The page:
The rest of my philo collection is huddled around my bedroom’s west-facing window. A local nursery gave me a ‘Florida Green’ (P. squamiferum x pedatum) because it wasn’t in “sellable” shape – not enough foliage, I presumed, because I did not find signs of pest infestation.

But I did see potential for a successful rehab, so I removed its spent leaves, repotted it in fresh, well-draining soil, and applied liquid fertilizer. Within a month, “Squami” responded to my care with steady growth, sending out one new fabulous leaf after another. The foliage is striking and unusual—large and lobed, reminding me of oak.

I’ve supported its need to climb with a sturdy coir (coconut fiber) pole. It also needs plentiful space to grow, so I’ve had to move it a couple of times. A good problem to have!

I’ve grouped most of my philodendrons closely together. The reason for this is threefold:

Philodendron 'Red Emerald'. Credit: Paul Lee Cannon

> They all have similar light and water needs.

> Their leaves release moisture, so arranging them next to each other provides additional humidity. Philos are often found growing closely together in their native habitat, so grouping them is another way of replicating the conditions of where they grow in the wild.

> Side by side, the diversity of leaf shapes is a beautiful sight!

Philodendron billietiae. Credit: Paul Lee Cannon
Philodendron squamiferum x pedatum wanting to climb. Credit: Paul Lee Cannon

Justin Hancock, a horticulturist with Costa Farms, one of the world’s leading houseplant growers, often reminds people that most philodendrons come from the tropical rainforests of Central and South America, so they favor warm, bright conditions.

He references plant origins in the informational copy he writes for the Costa Farms website, but “when I’m helping people one-on-one, most folks don’t care for the specifics of the plant’s native habitat, so I talk about care in the home without getting into factors like elevation or the specific region they come from.”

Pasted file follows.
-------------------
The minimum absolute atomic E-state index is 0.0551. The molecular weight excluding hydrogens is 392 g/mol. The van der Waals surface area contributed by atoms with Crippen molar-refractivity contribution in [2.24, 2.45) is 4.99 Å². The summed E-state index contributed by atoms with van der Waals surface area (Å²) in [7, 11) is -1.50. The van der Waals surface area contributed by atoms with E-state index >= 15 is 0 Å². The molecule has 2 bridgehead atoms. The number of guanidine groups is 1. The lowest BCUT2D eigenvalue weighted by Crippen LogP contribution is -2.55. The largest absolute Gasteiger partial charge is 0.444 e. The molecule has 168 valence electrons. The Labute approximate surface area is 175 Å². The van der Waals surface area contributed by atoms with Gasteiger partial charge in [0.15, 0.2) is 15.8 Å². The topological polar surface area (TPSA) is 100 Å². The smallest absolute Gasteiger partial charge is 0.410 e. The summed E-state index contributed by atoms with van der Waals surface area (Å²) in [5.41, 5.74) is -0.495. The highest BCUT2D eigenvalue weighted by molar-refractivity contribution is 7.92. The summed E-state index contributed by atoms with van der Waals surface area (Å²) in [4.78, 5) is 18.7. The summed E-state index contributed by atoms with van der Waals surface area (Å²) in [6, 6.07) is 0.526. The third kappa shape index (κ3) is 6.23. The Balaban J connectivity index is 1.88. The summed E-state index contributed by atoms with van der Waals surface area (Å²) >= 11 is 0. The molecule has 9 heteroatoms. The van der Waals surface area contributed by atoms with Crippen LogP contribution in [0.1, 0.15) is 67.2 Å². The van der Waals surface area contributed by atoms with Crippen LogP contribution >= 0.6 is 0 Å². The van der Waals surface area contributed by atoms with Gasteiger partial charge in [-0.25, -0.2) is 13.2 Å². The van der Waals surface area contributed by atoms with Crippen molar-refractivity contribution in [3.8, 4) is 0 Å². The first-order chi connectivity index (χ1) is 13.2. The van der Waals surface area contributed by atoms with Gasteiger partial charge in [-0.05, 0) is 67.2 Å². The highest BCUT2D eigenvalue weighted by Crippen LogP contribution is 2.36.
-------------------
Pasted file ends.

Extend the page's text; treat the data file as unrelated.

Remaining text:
Headquartered in Miami, Costa Farms grows about two dozen different varieties of philodendron.

“It’s a phenomenally popular genus right now from a home gardener point of view, which makes it particularly exciting,” says Hancock, who also offers a frank, industry-insider perspective on the potential downside of this popularity.

“It’s a blessing and a curse that this popularity has driven so many tissue culture labs around the world to continually put in new species/varieties. Blessing because there are more varieties available than ever before; a curse because I’m afraid it’s too much and we’re going to see gardeners and growers overloaded and the industry crash from having too much new come on too fast.”

Read Next: Garden Design for the Greater Community

By: Leslie Davis

There’s a growing cultural impulse to create gardens that connect with the greater community. Recognized with honors for Pacific Horticulture’s inaugural Design Futurist Award, the Kinship Garden, as Jenny calls it, engages the people who see it in a way that old-school commercial landscaping never has. >> Read More

Read Next: Understanding Habitat Origins for Houseplant Happiness: Begonias

By: Paul Lee Cannon

According to the American Begonia Society, there are “over 2,050 different species and thousands of cultivars,” making it particularly appealing to begonia collectors (like me) and plant breeders around the world. >> Read More

Still, the philodendron’s appeal is undeniable in terms of care and beauty.

“Most philodendrons are on the easier side for the consumer to be successful with, and there’s a stunning array of leaf shapes, colors, and habits available within the genus,” says Hancock.

He offers sage advice for those who want to grow a philodendron for the first time, but hesitate because they think their living space might be too dark or too dry.

“Most of the time, lacking ideal conditions means not enough light—and happily, a good LED lamp can really help with that,” says Hancock. When he lived in Oregon, Hancock used LED ballasts to provide supplemental light to keep his philodendrons and other tropical plants “in camera-worthy shape.”

“You don’t need high-price grow lights … for the most part, light is light and what’s important to houseplants is that they get enough,” he says.

If your home has low humidity because of the furnace or fireplace running in winter, Hancock suggests thicker-leaf philodendron varieties. “In general, the thicker the leaf, the better they hold up to dry air.”